The Danish Girl
Organ Rejection: The Phallus or the Womb in The Danish Girl
According to Jack Halberstam in his book The Queer Art of Failure, “the queer art of failure turns on the impossible, the improbable, the unlikely, and the unremarkable. It quietly loses, and in losing it imagines other goals for life, for love, for art, and for being” (88). In The Danish Girl by David Ebershoff, protagonist Lili Elbe experiences the queer art of failure within her own body when the womb Professor Bolk implants is rejected–a procedure that was considered impossible, improbable, and unlikely by many characters in the novel is proved to be so. Halberstam’s chapter “Dude, Where’s My Phallus?” identifies a phenomena that may explain Lili’s failed organ transplant: women cannot be the phallus, so art portrays them rejecting the phallus (along with other organs). In this essay, I intend to examine the male force on the female body and the consequent repudiation of the phallic power; specifically, the force of the medically ambitious Professor Bolk in Ebershoff’s The Danish Girl and Lili’s experience with the rejection of her uterus and her forgetfulness.
Although Lili’s desire to be a “real woman” is evident throughout the novel, she falls victim to phallic force when the concept of bodily alterations is thrust upon her by Professor Bolk, a doctor who lost his first opportunity to transform a man into a woman and eagerly seeks a second chance. Lili’s desire to undergo Professor Bolk’s suggested changes is inspired and encouraged by other male characters in the novel such as Henrik, Hans, and Carlisle. Lili is intrigued by the idea of having her genitals surgically altered, but she thinks nothing of having a fully-functioning female reproductive system until after her first surgery when Professor Bolk discovers a pair of underdeveloped ovaries and tells her that he can make her even more of a woman.
After the successful ovarian transplant, Lili does not make plans to go further–until Henrik proposes marriage and she feels the pressure to make herself fertile. Lili consequently plans to go to Dresden to see Professor Bolk for one final operation, in which he will “make a man pregnant” with his medical knowledge (Ebershoff, 248). While Halberstam claims that stupidity is forgiven in men, intelligence is rewarded, and Professor Bolk wishes for his intelligence to be rewarded (55). In The Danish Girl, Professor Bolk becomes the image of phallic power as he attempts to manipulate Lili’s body (and her burning desire to be a woman) for his own medical success. If stupidity is the only way male characters can be vulnerable, as Halberstam claims, then the portrayal of mass intelligence is the only way they can be strong (69). Professor Bolk’s desire for a successful career requires him to use his phallic power as a weapon and Lili, as a woman, is unfortunately is victim. As he plants ideas in her head and uses her as his medical experiment, Professor Bolk also forces his masculinity upon her, causing her to physically and mentally reject the phallus.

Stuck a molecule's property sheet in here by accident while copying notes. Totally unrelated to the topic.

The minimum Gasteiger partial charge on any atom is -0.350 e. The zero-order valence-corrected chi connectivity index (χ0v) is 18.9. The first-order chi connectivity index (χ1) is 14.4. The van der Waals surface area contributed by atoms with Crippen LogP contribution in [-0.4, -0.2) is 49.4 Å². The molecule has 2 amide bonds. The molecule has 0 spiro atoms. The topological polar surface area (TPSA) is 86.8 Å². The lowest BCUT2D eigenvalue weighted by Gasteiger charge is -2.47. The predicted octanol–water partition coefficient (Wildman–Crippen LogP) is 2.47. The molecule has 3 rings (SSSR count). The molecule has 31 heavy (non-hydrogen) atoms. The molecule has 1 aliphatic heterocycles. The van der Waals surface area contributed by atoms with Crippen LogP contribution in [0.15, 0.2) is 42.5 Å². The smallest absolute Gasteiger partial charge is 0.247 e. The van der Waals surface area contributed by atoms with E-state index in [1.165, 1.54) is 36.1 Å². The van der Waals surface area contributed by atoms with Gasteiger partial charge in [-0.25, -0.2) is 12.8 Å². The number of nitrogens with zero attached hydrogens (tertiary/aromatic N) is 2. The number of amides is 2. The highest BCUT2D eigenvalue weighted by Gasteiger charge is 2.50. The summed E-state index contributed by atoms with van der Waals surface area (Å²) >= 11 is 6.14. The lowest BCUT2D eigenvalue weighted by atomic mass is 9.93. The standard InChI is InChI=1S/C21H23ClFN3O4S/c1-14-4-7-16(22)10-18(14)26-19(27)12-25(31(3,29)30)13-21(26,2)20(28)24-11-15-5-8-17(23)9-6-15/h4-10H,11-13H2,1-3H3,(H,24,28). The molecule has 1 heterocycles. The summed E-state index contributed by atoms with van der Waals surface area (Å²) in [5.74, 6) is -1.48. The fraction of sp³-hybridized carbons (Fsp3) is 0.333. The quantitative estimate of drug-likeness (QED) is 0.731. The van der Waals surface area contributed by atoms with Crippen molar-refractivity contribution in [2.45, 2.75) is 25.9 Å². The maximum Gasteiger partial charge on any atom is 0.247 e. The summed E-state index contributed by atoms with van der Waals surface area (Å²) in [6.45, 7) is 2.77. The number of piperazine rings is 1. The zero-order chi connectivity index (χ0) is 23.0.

Lili is cognizant of the failure of her uterine transplant after the operation, but she experiences significant physical and mental debilitation during this time, which is likely the feminine reaction to castration and the force of the phallus. After the operation, the narrator states that “for nearly six weeks she had lolled in and out of consciousness, spitting up in her sleep, hemorrhaging between her legs and in her abdomen” (Ebershoff, 263). Lili later overhears her ex-brother-in-law, Carlisle, explaining to a family friend that despite Professor Bolk’s best efforts, the operation has failed and the uterus will have to be removed. Her body is physically rejecting phallic power by rejecting the uterus that Professor Bolk implanted: his attempt to turn a man into a woman are not for Lili’s sake, but for his own success and fame. Once Lili’s penis is removed and she is freed from the burden of being a woman stuck in a man’s body, she begins to experience the suffocation of male power and mentally rejects it. Her forgetfulness begins after her “castration” as a reaction to her womanhood, but the rejection of her uterus is her defense against the exploitation of her body. As soon as Lili becomes a “real woman,” she becomes the victim of man. Her body rejecting the uterus serves as a metaphor for her rejection of the expectation that she should succumb to male power as a woman.
When Lili undergoes sex-reassignment surgery and loses her penis, she loses her defense against phallic power and must react accordingly by forgetting and rejecting. According to Halberstam, “the anti-archive of death, the anarchic space of forgetting, spurs an ‘archive fever,’ a will to memory which… has both conservative (literally) and revolutionary potential… [and] ‘verges on radical evil’’ (86). While Lili struggles to connect the dots between her past and current self and her desires, her memory is compromised by both her past suffering and her current struggle to fight male power. Halberstam makes an interesting connection between suffering and forgetting, which is applicable to Lili in several ways. While she works to create new memories in her new life and forgetting, albeit contingent and illogical, proves to be a crucial part of her new life. Physically and mentally blocking phallic power is necessary for Lili’s survival as a woman.
Ebershoff, David. The Danish Girl: A Novel. New York City, New York: Penguin Books, 2015. Print.
Halberstam, Jack. The Queer Art of Failure. Durham: Duke University Press, 2011. Print.